I think egg came first and egg came from an organism which had resemblance to the chicken species. Moreover it means that small variations(changes) in DNA resulted in the formation of chicken species. So that change will first occur in the egg.

Organisms reproduce because they are directed to do so by genes. It is not correct to think that your cells do not renew themselves on a regular basis. ...... It is the job of cells to repair, maintain, replicate, and perform their own unique function.

OK. Let it be the function of a cell. But on a long run, functions of cells that are useless to their survival should be eliminted by the process of natural selection and evolution, shouldn't it be?

i think that if you ....................... stable or "hardy" to the environment. if that makes any sense....

Sorry, it didn't make sense to me. The question is not on sexual and asexual reproduction.

#6 questor

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Posted 13 December 2007 - 11:16 AM

If you want to get all your questions answered, it is simple.. Google it! You will learn all about cell activity and the info will be accurate.

#7 Ganoderma

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Posted 14 December 2007 - 03:30 AM

ahh i gotcha...perhaps one could view reproduction as cell renewal...on a macroscopic level. all cells die, and all beings that have them die, so without some kind of reproduction our bodies just get bad and regenerating and regrowing everything. like a new start, or reset button.

#8 Eclogite

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Posted 14 December 2007 - 03:47 AM

Reproduction affords the opportunity to produce offspring that are more fit for the current environment than there parents. So natural selection favours such behaviour....... naturally.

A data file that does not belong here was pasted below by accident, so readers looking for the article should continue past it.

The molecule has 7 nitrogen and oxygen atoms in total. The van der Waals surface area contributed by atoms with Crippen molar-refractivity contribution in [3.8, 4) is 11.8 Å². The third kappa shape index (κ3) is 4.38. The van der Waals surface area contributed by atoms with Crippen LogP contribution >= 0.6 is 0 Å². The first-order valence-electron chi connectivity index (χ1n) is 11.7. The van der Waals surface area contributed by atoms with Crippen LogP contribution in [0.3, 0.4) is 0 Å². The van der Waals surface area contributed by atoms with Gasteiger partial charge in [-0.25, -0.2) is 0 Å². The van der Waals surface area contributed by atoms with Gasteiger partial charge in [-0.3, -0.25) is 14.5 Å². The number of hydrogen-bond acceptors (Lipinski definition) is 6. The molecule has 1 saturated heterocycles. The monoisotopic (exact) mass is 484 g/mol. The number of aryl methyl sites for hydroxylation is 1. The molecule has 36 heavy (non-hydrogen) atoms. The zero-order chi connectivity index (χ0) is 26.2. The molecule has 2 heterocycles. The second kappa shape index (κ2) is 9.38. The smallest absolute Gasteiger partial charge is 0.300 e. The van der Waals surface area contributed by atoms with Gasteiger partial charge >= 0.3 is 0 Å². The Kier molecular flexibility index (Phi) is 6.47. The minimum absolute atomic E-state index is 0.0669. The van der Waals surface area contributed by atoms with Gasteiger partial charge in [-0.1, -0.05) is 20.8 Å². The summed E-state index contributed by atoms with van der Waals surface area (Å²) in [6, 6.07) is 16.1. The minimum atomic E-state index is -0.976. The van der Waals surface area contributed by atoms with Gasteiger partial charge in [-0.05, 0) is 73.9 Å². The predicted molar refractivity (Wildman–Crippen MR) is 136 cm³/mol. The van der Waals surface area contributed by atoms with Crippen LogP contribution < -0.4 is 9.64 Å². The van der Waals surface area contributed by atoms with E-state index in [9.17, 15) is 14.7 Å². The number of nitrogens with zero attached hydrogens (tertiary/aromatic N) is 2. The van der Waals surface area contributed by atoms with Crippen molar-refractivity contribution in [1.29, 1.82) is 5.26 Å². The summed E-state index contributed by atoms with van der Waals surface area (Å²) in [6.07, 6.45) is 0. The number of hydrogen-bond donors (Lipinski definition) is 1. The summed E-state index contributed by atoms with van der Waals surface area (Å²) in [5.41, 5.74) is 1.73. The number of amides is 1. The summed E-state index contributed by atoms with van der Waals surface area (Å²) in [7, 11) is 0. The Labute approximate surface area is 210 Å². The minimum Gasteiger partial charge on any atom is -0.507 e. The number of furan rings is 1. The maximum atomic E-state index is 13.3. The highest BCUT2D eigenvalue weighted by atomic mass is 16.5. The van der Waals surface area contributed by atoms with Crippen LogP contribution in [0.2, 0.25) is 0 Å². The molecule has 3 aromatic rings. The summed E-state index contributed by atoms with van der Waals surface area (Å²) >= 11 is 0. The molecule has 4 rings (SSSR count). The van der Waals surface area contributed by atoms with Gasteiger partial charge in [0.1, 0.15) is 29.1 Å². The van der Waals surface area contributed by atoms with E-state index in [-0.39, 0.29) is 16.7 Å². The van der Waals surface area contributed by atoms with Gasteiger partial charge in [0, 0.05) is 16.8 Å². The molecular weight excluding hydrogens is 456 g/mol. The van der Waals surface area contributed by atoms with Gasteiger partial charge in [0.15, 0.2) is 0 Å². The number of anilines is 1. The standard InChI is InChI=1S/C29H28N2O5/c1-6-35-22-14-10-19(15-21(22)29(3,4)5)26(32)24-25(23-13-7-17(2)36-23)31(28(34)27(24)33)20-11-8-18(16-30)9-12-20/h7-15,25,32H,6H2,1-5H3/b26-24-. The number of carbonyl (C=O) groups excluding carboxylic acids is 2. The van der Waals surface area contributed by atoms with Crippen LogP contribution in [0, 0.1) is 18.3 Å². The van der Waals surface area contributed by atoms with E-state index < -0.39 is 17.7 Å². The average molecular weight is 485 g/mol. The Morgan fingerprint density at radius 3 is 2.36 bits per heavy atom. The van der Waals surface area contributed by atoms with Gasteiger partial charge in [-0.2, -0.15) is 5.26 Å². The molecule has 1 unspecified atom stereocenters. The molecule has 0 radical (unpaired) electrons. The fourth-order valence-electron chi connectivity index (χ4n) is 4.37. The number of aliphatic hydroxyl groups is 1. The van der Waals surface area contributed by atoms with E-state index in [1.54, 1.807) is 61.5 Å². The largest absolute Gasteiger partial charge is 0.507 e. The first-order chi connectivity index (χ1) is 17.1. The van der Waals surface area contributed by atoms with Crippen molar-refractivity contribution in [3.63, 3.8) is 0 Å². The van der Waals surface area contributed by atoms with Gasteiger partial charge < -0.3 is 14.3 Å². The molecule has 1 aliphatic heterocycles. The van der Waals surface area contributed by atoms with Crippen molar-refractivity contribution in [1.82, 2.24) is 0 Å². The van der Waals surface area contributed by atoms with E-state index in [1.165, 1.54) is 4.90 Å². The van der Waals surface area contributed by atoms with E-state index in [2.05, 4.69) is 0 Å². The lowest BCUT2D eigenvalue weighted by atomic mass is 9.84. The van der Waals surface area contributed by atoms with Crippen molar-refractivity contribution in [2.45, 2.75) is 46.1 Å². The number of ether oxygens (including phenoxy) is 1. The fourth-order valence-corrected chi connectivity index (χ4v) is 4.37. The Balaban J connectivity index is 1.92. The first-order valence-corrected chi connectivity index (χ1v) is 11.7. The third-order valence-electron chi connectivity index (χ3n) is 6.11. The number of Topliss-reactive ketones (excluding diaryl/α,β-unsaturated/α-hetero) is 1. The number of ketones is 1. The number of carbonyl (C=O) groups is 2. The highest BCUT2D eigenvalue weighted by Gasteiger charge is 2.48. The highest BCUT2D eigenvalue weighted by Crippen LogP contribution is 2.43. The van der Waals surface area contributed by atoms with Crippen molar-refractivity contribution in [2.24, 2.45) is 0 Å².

#9 Mohit Pandey

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Posted 14 December 2007 - 09:58 AM

If you want to get all your questions answered, it is simple.. Google it! You will learn all about cell activity and the info will be accurate.


Thank you for your kind advice. :)Here there are the links suggested by you. Now find my answer as I couldn't find one. :googleit:
1.why organism reproduce - Google Search
2. human cell function - Google Search

Here we all are in a friendly discussion,aren't we?
Ganoderma and Eclogite! I am pondering over your suggestion.:sherlock:

#10 questor

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Posted 14 December 2007 - 10:27 AM

Google ''cellular reproduction''. If you still have a question, let me know. Questor

#11 InfiniteNow

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Posted 14 December 2007 - 06:44 PM

Google ''cellular reproduction''. If you still have a question, let me know. Questor


Why? So you can tell him to google another term? :doh:



Mohit - When taking your original question in context of abiogenesis (maybe google that one ;) ), you will see that molecules existed prior to that which we call life. It was those molecules which replicated that increased in frequency. Those that did not replicate died, and hence, all of the life which remains on the planet now is a representation of previous life which successfully replicated or reproduced. Those that did not successfully reproduce stopped being represented in the population.